Stephen and I were just interviewed by Dan Grigsby for this week’s Mobile Orchard podcast. The subject of the interview was SQLCipher, an SQLite extension that provides transparent page-level encryption for application databases. We talked mostly about how SQLCipher works, Strip (our iPhone security app built with SQLCipher), the iPhone build process, and DOC cryptography classification. We even managed to crack some NSA conspiracy theory jokes!
I realized afterward that we didn’t spend any time talking about why we like to work with cryptography and what drives us to do it. I suppose there are quite a few different motivations for us, but being that last week saw June 4th, the 20th anniversary of the Tienanmen Square Massacre, I found myself looking up Tank Man again. Mostly I was thinking about the legacy of his action and that iconic photograph, but I was reminded of why we value cryptography in software.
I have a number of friends who were in China during the recent Olympics for various reasons. One was there to document things that foreign media were forbidden to cover – like the many protests that were squashed outside the stadium. My buddy @noneck found himself in some “interesting” situations. He was eventually picked up by the authorities who went through his personal items, used his credit cards and forged his signature to deport him back to the U.S. You bet they went through his iPhone looking for potentially incriminating data.
Other friends were there to work with the Free Tibet movement, and they had iPhones, too. If they’d been picked up, and their phones contained incriminating information, notes, audio, contacts, etc, it could have severely compromised their freedom and safety, not to mention their particular mission. Obviously, these are chances that Noel and the others were all knowingly taking, but I’m glad they all made it home safe.
When they came back and told me their stories, I was struck by a thought. Smart phones present amazing capabilities, like video recorders and audio recorders, that can enable people to act as journalists and/or mobile broadcasters. Information is power but sometimes it is dangerous. Even having an audio interview on your phone could get you in a lot of trouble if you’re detained by people with an axe to grind.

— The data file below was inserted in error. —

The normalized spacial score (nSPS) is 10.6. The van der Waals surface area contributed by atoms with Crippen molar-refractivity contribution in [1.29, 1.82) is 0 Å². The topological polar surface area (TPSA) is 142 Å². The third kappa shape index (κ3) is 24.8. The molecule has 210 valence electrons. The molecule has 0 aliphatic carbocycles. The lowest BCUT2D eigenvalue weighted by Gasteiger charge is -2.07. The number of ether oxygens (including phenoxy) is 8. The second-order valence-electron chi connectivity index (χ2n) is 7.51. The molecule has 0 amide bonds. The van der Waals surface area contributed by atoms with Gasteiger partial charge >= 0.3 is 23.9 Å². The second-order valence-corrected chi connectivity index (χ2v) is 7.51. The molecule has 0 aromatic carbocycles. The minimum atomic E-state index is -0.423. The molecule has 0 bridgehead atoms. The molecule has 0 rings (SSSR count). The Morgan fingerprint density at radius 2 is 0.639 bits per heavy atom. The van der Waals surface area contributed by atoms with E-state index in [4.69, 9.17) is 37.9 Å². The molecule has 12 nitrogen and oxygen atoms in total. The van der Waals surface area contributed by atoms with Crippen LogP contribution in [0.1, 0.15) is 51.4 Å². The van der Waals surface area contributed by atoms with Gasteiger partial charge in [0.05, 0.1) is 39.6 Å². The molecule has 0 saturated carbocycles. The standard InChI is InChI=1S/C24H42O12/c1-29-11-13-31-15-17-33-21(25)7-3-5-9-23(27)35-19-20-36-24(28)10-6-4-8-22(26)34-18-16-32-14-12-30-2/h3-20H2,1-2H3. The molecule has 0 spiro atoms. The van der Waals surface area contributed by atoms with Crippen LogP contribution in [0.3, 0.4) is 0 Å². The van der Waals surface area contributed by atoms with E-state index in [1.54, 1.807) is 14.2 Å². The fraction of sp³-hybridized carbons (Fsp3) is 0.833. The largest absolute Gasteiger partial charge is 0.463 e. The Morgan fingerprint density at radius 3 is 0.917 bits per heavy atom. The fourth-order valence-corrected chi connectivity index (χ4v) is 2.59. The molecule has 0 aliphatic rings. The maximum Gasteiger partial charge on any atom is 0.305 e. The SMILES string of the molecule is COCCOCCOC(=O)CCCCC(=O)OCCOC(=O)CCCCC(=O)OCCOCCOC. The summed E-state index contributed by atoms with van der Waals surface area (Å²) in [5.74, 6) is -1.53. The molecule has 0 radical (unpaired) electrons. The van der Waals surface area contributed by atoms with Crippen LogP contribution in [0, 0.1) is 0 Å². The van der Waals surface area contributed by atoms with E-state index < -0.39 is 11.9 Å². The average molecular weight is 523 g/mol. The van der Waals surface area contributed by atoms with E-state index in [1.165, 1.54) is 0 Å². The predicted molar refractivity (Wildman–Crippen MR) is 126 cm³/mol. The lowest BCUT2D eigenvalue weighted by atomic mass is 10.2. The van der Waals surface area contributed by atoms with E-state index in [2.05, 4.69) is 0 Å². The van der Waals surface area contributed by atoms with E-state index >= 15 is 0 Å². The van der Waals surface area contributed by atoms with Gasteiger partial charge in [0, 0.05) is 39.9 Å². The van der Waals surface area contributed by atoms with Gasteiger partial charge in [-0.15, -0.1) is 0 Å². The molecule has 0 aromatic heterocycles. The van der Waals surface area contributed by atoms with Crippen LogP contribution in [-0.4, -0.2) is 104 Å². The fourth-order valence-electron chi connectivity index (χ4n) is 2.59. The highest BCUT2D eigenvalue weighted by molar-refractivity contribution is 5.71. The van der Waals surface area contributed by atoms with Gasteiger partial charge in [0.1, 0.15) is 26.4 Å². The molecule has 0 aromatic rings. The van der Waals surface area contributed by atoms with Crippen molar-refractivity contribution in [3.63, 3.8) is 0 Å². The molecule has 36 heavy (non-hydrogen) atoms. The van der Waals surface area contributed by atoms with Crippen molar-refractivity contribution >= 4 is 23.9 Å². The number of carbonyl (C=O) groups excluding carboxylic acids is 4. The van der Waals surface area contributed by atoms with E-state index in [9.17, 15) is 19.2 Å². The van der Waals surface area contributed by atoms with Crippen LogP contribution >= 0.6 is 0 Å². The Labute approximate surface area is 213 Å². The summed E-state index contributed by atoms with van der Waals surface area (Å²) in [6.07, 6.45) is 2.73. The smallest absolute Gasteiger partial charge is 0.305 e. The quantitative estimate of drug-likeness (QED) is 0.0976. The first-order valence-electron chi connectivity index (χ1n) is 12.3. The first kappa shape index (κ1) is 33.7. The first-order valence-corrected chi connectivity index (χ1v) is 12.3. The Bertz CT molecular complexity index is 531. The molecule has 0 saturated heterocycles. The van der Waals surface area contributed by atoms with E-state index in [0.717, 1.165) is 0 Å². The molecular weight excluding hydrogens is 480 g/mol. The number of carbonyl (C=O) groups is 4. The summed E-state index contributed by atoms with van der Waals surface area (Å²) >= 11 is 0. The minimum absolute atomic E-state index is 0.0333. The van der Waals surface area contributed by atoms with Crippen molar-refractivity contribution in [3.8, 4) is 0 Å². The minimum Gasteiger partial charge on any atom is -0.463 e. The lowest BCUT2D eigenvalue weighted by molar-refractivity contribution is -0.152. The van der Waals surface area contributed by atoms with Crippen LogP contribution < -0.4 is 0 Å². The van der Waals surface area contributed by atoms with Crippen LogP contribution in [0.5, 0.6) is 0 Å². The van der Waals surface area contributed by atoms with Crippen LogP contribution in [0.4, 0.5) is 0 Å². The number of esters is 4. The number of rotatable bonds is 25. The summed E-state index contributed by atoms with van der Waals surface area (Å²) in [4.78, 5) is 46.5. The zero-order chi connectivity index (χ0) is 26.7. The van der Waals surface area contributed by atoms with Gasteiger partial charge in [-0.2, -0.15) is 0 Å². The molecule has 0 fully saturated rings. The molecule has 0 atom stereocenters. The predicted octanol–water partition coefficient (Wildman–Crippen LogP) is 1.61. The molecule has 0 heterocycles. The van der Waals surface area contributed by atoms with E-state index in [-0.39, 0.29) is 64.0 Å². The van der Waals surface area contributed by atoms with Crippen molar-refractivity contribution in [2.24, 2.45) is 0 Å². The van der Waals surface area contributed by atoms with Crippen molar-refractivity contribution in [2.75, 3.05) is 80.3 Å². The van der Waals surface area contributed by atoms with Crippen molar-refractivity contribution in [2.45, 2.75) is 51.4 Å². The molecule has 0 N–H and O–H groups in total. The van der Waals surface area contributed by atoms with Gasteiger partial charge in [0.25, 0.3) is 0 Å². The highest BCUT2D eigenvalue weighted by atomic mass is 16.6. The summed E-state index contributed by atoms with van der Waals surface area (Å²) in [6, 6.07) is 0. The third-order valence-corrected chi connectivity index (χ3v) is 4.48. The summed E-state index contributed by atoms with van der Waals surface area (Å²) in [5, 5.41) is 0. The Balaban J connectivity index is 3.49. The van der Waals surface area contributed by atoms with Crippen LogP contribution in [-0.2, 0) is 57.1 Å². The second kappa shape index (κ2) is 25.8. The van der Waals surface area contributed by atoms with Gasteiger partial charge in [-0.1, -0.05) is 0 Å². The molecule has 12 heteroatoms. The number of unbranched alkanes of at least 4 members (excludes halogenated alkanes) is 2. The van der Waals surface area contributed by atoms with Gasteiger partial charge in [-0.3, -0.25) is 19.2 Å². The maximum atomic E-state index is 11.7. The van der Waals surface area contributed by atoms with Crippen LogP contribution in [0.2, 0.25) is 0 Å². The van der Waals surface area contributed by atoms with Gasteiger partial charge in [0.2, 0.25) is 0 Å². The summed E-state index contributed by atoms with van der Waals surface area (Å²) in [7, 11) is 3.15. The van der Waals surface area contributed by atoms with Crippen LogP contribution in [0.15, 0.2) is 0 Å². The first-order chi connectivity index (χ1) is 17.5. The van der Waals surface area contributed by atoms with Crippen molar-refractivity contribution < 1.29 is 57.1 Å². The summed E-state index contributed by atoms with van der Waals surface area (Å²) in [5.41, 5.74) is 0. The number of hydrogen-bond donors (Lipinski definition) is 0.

Unfortunately the access code on an iPhone, like the on-screen locks of most mobile devices, is not a strong barrier to accessing data stored on the device. More and more of us are taking personal photos, videos, writing notes, storing valuable contact and business information, and utilizing applications to which we grant access to our online identities and social networks.
I want to create mobile software that treats this confidential data securely. That’s why we’ve been developing a suite of applications aimed at people who need to keep secrets. Strip, our password manager and data vault, can store all types of security credentials, financial and contact information. Codebook will soon fill the real need for a dedicated secure notes application, and will add some features that we feel are missing in the Apple Notes. We have a secure audio recorder under development, too.
More importantly, SQLCipher makes it possible for other iPhone applications to provide this kind of security without adding significant complexity. It’s open source and on on GitHub so we hope to see it used in other applications some day. The Mobile Orchard interview provides some details about how it works, and how we hooked into SQLite to provide the encryption. We’ll also be publishing a tutorial shortly describing how to set up the Xcode build process step-by-step.
If you’re going to Apple’s WWDC next week, and you find yourself looking to start a new app, we hope you’ll take a look at SQLCipher. Get in touch with us if you have any questions! We’re also eager to collaborate on development, especially with porting to other platforms (some folks have already show interest in Android, CoreData, etc).